Understanding Passive Verse Active Immunity

Posted by Tomlyn on Dec 14th 2016

Adequate immunity in calves is critical to ensure continued growth and development. Understanding the two types of immunity and ways to support both promotes thriftiness in herds large or small.

Active immunity is that derived primarily from vaccination. It is the introduction of an antigen (usually a bacteria) through an injection to stimulate the calf’s immune system to produce antibodies. Vaccination with specific disease-causing organisms promotes the production of adequate levels of protection within the calf’s immune system, supporting health when the animal is challenged by these organisms in nature. Think of the antibody as a “key” fitting into the “lock” of the disease-causing agent. Once the key is in the lock, the bug is inactivated. Active immunity can also be derived from natural exposure to organisms as the calf grows and develops.

To bolster active immunity, make sure the vaccines being used are protective against diseases common to your area. Make sure vaccines are stored properly and administered appropriately. The response to a vaccine depends on proper administration into animals that are healthy and free of excessive stress. Humane handling and care of your animals during the vaccination process will support a strong response to the vaccine.

Passive immunity is that derived from the delivery of pre-formed antibodies into the calf and provide short-term protection. Ingestion of colostrum (“first milk”) from the dam by the calf within the first 12 hours of life represent classic passive immunity. The colostral immunoglobulins (antibodies) can only be absorbed by the calf during these first 12 hours of life. After that, the ability of the calf to absorb these large molecules is no longer possible and the calf must then rely on its own immunity (and future active immunity). Failure of passive transfer (or failure to receive adequate colostrum) significantly compromises the survivability of the calf. The calf is dependent on this immune protection for the first two weeks of life.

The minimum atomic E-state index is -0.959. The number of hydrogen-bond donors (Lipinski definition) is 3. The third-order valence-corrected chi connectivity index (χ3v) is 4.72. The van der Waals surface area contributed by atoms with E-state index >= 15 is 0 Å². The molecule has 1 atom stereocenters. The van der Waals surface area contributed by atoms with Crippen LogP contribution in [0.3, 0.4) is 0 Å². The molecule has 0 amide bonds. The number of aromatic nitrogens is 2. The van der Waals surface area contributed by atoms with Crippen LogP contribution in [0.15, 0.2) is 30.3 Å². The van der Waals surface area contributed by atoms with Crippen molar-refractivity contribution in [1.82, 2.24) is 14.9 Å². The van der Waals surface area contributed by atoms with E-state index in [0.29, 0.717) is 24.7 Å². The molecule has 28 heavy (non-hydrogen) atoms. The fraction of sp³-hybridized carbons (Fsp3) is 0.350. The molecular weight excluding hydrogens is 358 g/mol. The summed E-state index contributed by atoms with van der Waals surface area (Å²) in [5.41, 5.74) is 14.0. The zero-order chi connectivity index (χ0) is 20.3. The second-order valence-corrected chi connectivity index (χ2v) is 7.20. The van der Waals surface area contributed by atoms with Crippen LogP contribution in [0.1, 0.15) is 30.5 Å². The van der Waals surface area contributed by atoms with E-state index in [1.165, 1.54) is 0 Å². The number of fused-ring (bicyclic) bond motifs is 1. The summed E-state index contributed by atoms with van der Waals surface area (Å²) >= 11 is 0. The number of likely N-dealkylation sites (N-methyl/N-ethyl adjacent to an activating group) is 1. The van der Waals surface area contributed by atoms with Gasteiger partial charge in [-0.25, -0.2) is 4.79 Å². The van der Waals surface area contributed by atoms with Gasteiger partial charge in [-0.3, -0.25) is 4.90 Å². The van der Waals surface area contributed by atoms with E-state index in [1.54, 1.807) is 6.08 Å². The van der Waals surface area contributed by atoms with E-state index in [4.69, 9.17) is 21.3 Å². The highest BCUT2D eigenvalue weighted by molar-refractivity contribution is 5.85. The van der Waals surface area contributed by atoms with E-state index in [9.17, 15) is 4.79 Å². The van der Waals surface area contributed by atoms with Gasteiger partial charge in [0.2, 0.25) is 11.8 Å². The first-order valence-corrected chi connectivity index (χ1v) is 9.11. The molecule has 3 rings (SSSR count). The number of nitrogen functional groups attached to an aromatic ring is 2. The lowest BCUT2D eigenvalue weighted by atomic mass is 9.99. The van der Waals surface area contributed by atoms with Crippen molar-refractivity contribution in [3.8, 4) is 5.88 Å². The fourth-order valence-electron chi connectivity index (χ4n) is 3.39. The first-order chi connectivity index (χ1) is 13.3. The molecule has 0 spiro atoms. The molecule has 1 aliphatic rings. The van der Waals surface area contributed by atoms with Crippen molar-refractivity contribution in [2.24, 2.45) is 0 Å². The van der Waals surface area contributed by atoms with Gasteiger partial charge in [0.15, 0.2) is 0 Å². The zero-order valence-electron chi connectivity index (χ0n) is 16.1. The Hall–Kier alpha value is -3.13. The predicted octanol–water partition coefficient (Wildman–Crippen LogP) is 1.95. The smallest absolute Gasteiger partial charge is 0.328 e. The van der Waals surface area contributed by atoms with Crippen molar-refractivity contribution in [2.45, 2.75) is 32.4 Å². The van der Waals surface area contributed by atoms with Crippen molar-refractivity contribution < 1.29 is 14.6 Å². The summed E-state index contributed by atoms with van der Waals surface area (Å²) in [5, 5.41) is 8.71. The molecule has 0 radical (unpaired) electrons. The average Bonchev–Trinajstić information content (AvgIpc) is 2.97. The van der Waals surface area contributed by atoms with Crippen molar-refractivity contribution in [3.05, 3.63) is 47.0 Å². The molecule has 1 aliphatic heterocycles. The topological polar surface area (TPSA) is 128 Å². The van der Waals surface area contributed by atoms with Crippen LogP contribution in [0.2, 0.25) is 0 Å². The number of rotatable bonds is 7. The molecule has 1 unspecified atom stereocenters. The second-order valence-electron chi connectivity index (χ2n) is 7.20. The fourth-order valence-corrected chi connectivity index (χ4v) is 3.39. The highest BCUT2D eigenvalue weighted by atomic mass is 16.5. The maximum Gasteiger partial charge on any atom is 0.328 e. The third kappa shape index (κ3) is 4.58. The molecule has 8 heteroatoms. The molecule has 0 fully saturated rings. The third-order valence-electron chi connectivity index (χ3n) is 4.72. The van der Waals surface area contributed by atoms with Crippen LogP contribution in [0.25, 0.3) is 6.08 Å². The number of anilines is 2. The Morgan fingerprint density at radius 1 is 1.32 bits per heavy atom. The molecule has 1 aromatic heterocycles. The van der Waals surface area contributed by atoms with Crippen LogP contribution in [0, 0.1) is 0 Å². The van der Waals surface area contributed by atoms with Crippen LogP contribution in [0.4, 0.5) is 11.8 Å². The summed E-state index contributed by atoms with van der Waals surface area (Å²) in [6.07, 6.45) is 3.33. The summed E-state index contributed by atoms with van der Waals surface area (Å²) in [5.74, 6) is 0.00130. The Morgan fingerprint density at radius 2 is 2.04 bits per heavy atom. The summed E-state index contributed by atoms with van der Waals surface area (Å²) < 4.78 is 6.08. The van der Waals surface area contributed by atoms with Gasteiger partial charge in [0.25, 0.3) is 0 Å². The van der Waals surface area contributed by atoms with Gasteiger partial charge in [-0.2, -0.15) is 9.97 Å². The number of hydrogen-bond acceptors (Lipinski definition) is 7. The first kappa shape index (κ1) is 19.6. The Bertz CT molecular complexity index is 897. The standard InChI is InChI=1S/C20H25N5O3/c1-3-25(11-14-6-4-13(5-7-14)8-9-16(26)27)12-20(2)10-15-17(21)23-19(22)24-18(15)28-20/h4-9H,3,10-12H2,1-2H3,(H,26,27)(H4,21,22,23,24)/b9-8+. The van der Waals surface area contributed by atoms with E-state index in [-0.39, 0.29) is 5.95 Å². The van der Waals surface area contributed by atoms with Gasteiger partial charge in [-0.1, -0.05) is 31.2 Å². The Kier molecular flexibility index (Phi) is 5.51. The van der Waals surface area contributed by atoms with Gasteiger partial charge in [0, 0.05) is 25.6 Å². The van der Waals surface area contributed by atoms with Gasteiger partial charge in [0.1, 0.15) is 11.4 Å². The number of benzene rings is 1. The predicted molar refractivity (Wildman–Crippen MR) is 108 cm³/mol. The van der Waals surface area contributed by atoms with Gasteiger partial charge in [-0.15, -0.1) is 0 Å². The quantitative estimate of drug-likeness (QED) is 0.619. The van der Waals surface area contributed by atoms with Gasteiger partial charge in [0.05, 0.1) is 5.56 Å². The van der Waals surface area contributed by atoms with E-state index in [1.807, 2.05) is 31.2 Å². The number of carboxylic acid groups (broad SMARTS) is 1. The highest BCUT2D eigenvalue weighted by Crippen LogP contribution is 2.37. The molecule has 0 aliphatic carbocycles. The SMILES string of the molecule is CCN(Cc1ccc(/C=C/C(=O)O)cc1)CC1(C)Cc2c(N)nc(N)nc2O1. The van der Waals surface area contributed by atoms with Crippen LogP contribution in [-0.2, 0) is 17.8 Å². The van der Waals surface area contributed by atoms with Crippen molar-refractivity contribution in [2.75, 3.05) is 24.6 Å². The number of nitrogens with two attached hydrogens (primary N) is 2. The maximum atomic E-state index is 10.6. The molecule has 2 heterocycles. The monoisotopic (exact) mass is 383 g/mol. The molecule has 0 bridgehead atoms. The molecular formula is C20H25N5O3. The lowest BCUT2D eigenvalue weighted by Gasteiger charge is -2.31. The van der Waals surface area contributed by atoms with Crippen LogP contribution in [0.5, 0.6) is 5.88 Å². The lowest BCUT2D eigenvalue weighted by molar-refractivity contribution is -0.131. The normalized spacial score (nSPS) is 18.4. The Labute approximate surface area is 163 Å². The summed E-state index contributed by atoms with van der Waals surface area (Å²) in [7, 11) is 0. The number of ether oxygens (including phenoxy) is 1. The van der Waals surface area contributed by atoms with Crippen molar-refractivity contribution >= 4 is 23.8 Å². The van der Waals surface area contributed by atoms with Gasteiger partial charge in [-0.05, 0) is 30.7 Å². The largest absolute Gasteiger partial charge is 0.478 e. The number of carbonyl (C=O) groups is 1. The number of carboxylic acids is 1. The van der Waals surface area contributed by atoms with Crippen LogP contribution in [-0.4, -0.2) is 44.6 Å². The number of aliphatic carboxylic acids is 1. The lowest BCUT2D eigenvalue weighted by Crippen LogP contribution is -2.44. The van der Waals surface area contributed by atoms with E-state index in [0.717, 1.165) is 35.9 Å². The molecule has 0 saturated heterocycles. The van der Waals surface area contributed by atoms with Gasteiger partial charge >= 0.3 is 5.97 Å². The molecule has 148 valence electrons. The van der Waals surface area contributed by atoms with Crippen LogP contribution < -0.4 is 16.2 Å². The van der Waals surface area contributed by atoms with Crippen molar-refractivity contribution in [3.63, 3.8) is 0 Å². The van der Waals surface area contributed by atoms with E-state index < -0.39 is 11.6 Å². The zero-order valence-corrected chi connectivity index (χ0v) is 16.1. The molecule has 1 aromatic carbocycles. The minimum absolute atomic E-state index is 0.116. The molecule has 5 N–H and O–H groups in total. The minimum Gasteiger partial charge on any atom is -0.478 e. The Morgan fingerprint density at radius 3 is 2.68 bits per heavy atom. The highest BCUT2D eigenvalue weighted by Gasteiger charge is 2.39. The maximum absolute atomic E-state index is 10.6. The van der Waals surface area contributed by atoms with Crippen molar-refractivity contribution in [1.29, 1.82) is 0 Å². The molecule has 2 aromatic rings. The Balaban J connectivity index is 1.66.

To ensure adequate passive immunity is received, make sure the dam has been appropriately vaccinated prior to delivery of the calf. It is these vaccinations (active immunity) that produce antibodies that will ultimately be transferred through the colostrum to the calf. Make sure her udder and teat confirmation are satisfactory to allow the calf to nurse adequately. The cow’s body condition should be satisfactory to produce good quality colostrum and moving forward, milk. Make sure the calf has nursed aggressively within the first 12 hours of life. If there are any doubts, consider administration of a commercial colostrum product, or frozen colostrum from a dairy, through tube feeding during this period. 

Another form of passive transfer now available to support a calf’s immunity is through egg proteins. Chickens are now being custom vaccinated to specific disease-causing organisms important to the health of calves. The antibodies produced are concentrated in the yolks of the egg and can be processed and packaged in powder form. These bird antibodies do not react with the cow antibodies and provide additional immune support for the calf. Tomlyn’s EPIC line of products utilize this technology in the three products for the calf: one for the newborn, one for scouring calves, and one for those calves needing additional electrolyte support. While not a replacement for adequate passive transfer, the EPIC products provide additional support and “fill in the gaps” where additional immune boosting is needed.